Regulation of electrical transmission by protein kinase C in Aplysia bag cell neurons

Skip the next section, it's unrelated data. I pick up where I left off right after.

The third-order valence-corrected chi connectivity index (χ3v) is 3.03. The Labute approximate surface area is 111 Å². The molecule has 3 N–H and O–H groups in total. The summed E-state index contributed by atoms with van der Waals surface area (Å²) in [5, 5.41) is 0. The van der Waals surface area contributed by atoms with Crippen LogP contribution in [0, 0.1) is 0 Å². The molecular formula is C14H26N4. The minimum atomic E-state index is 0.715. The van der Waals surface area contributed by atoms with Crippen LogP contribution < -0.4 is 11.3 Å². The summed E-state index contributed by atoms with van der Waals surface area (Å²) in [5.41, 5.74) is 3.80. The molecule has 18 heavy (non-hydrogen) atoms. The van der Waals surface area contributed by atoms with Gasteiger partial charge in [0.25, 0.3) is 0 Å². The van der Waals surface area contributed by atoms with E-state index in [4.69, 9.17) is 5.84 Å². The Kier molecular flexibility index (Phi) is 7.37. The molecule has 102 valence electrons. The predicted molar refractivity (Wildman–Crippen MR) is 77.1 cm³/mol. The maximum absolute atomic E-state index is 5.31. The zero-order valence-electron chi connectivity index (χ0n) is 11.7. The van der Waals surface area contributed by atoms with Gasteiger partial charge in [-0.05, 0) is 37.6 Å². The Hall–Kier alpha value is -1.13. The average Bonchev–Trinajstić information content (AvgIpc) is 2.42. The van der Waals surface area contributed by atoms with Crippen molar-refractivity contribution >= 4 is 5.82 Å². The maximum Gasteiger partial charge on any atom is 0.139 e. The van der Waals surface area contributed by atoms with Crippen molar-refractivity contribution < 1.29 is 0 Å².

Electrical synapses are composed of gap junctions, made from paired hemi-channels that allow for the transfer of current from one neuron to another. Gap junctions mediate electrical transmission in neurons, where they synchronize spiking and promote rapid transmission, thereby influencing the coordination, pattern, and frequency of firing. In the marine snail, Aplysia calfornica, two clusters of neuroendocrine bag cell neurons use electrical synapses to synchronize a 30-min burst of action potentials, known as the afterdischarge, which releases egg-laying hormone and induces reproduction. In culture, paired bag cell neurons present a junctional conductance that is non-rectifying and largely voltage-independent. During the afterdischarge, PKC is activated, which is known to increase voltage-gated Ca2+ current; yet, little is understood as to how this pathway impacts electrical transmission. The transfer of presynaptic spike-like waveforms (generated in voltage-clamp) to the postsynaptic cell (measured in current-clamp) was monitored with or without PKC activation. It was found that pretreatment with the PKC activator, phorbol-12-myristate-13-acetate (PMA), enhanced junctional conductance between bag cell neurons. Furthermore, in control, presynaptic action potential waveforms mainly evoked postsynaptic electrotonic potentials at both -60 and -40 mV. However, with PKC activation the presynaptic stimulus consistently elicited postsynaptic action potentials from resting potentials of -40 mV, and would occasionally result in firing from repetitive input at -60 mV. Moreover, to assess whether this enhanced electrical transmission genuinely reflects a greater junctional conductance or a change in postsynaptic responsiveness, a fast-phase junctional-like current was applied to single bag cell neurons. Neurons in PMA always fired action potentials in response to current injection as opposed to control, which were less likely to spike. This outcome did not change when the junctional-like current was artificially enhanced in control conditions. Also, in response to fast- and slow-phase electrotonic potential (ETP) waveforms, Ca2+ current was markedly larger in single PMA-treated neurons. These findings suggest that PKC activation may contribute to afterdischarge fidelity by recruiting postsynaptic Ca2+ current to promote synchronous network firing. Finally, Aplysia gap junction genes (innexins) were transfected into mouse N2A cells and characterized. This revealed a biophysical and pharmacological profile similar to native gap junctions.